THE Consumer Crew are here to solve your problems.
Mel Hunter will take on readers’ consumer issues, Jane Hamilton will give you the best advice for buying your dream home, and Judge Rinder will tackle your legal woes.
Jane Hamilton, property expert
SELLING your home? Then get ready for the Boxing Day Bounce – the period from today to New Year’s Eve is traditionally the busiest time of the year for property portals, with Rightmove reporting a 231 per cent surge in traffic this time last year.
Here, Sam Mitchell, CEO of online estate agent strike.co.uk, shares his top tips for boxing clever.
Get your home ready: Fix leaky taps, fill cracks and clean carpets and upholstery.
Create kerb appeal: Make your home stand out. Pick up litter, clean or paint the front door, hide bins and make sure the path to your home is inviting.
Spruce up the garden: Remove dead leaves, cut back overhanging plants and clear any clutter so your garden looks as big as possible.
Get ready for the Boxing Day Bounce by getting your home in order with these tips
Maximise your online presence: Marketing during lockdown relies on buyers looking online. Choose a digitally-savvy agent who will use keywords in your listing such as garden, annexe, study or playroom / office.
Get the photos right: Ensure your agent takes top-quality photos so your house looks its very best. Your main image needs to be perfect to draw people in. Showcase the best parts of your home.
Price realistically: It’s usually the biggest factor in how fast a home sells. A competitive price can trigger offers above the asking price – research what similar homes are selling for locally.
Buy of the week
This stunning one-bed garden flat in Southampton is on sale for £175,000
HAMPSHIRE residents are the UK’s keenest home movers, with 40 sales completing between Christmas and New Year last year, according to website yeshomebuyers.com.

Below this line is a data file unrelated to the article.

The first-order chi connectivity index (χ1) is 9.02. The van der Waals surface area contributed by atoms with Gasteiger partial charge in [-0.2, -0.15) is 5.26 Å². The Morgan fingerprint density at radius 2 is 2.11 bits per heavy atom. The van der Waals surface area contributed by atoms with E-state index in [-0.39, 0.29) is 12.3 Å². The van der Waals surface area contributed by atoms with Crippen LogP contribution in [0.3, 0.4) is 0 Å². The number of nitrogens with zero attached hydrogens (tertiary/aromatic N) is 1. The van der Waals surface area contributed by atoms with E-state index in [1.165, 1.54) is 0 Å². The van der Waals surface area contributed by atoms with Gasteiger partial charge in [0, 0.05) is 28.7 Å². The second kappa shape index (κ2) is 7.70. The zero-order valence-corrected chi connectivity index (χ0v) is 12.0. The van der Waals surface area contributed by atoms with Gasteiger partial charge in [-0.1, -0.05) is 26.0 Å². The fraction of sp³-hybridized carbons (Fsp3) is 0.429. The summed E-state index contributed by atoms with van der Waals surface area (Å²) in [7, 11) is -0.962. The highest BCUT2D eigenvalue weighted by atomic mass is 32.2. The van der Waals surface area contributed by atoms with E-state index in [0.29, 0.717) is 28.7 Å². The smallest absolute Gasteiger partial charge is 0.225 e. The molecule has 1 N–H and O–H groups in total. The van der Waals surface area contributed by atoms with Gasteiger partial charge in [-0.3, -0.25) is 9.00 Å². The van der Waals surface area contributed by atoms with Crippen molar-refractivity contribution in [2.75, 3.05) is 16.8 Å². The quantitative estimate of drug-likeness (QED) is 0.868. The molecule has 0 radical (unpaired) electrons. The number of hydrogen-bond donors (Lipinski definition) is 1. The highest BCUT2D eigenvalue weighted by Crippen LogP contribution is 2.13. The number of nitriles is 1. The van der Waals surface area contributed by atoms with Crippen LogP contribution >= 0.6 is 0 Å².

Join them with this stunning one-bed garden flat in Southampton. It’s on sale for £175,000 at zoopla.co.uk/for-sale/details/57217434.
Judge Rinder helps a reader who received an unexpected £2,000 bill for scaffolding during work on her home
Q. IN September we were quoted a total of £3,300 for refitting our dormer windows. We agreed to this and paid a £660 deposit.
A provisional date for the work was set as December 1. It then changed to December 10. That date passed without contact from them.
When I chased the company it said we would need to pay £2,000 extra for scaffolding. This is far more than we want to pay. Am I entitled to the deposit back?
The firm says not because we already agreed to the work being done, but we didn’t have the full figure at that stage.
A: It was an extremely bad idea to hand over a deposit without having a clear agreement in writing as this is precisely the sort of problem that can arise.
That said, it seems to me you are almost certainly entitled to a full refund because the window company does not appear to have given you any indication whatsoever (either verbally or by providing you with written terms and conditions), that it was going to be charging extra for the scaffolding.
You were either explicitly told when you agreed to the work or you reasonably assumed that £3,300 was the total price for everything. By demanding an extra £2,000, this firm is attempting to vary your verbal contract, which you do not have to accept.
Either insist the company does the work for the price quoted or insist it returns your deposit. Email it at once making clear that, unless it returns your money, you will bring legal proceedings in the small claims court.
Q) MY gran died in May and my mum is her executor. As the estate was more than £32,000, my gran’s solicitor had to obtain court confirmation (we are in Scotland) before the estate could be distributed among the named beneficiaries.
It took more than six months to get confirmation, with much of the delay down to a catalogue of mistakes on the solicitor’s part.
When it was finally sorted, my mum paid the solicitor’s bill, all other bills/debts related to the estate and distributed the remainder to the beneficiaries.
Now the solicitor has written requesting payment for a court fee of more than £250 which they omitted. Does she have to pay it from her own money or should the solicitor be told they are too late to claim on the estate?
A: Despite the appalling mistakes these solicitors have made, they could in principle ask your mother (as the executor) to get the money back from the beneficiaries.
However, it seems to me the solicitors will have a tough time getting anywhere, given their behaviour. Your mum should write to them reminding them that the funds have already been dispersed to the beneficiaries and that this new charge has come to light because of this firm’s admitted negligence.
She should make clear she will not be paying this fee given the solicitors’ conduct and is considering reporting them to their regulator.